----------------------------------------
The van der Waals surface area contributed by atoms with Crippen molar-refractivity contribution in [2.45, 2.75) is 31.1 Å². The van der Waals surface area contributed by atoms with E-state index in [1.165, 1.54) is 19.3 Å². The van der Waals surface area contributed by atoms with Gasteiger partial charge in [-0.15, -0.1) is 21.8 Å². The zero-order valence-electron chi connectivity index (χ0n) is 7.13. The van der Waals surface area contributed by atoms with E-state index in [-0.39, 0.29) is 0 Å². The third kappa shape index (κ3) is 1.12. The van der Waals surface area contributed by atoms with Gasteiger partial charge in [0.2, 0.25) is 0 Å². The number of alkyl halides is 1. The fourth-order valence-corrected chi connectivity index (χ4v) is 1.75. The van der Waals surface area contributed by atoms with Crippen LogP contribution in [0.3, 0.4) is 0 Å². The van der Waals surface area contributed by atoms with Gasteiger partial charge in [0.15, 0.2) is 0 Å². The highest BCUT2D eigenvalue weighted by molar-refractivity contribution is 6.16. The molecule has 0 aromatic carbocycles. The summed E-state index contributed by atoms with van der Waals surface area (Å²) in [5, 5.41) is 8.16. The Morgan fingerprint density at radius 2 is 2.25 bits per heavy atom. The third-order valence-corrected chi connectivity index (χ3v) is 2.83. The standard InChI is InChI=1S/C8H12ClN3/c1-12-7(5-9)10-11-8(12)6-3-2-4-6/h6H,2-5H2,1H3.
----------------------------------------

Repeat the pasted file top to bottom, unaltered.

The van der Waals surface area contributed by atoms with Crippen molar-refractivity contribution in [2.45, 2.75) is 31.1 Å². The van der Waals surface area contributed by atoms with E-state index in [1.165, 1.54) is 19.3 Å². The van der Waals surface area contributed by atoms with Gasteiger partial charge in [-0.15, -0.1) is 21.8 Å². The zero-order valence-electron chi connectivity index (χ0n) is 7.13. The van der Waals surface area contributed by atoms with E-state index in [-0.39, 0.29) is 0 Å². The third kappa shape index (κ3) is 1.12. The van der Waals surface area contributed by atoms with Gasteiger partial charge in [0.2, 0.25) is 0 Å². The number of alkyl halides is 1. The fourth-order valence-corrected chi connectivity index (χ4v) is 1.75. The van der Waals surface area contributed by atoms with Crippen LogP contribution in [0.3, 0.4) is 0 Å². The van der Waals surface area contributed by atoms with Gasteiger partial charge in [0.15, 0.2) is 0 Å². The highest BCUT2D eigenvalue weighted by molar-refractivity contribution is 6.16. The molecule has 0 aromatic carbocycles. The summed E-state index contributed by atoms with van der Waals surface area (Å²) in [5, 5.41) is 8.16. The Morgan fingerprint density at radius 2 is 2.25 bits per heavy atom. The third-order valence-corrected chi connectivity index (χ3v) is 2.83. The standard InChI is InChI=1S/C8H12ClN3/c1-12-7(5-9)10-11-8(12)6-3-2-4-6/h6H,2-5H2,1H3.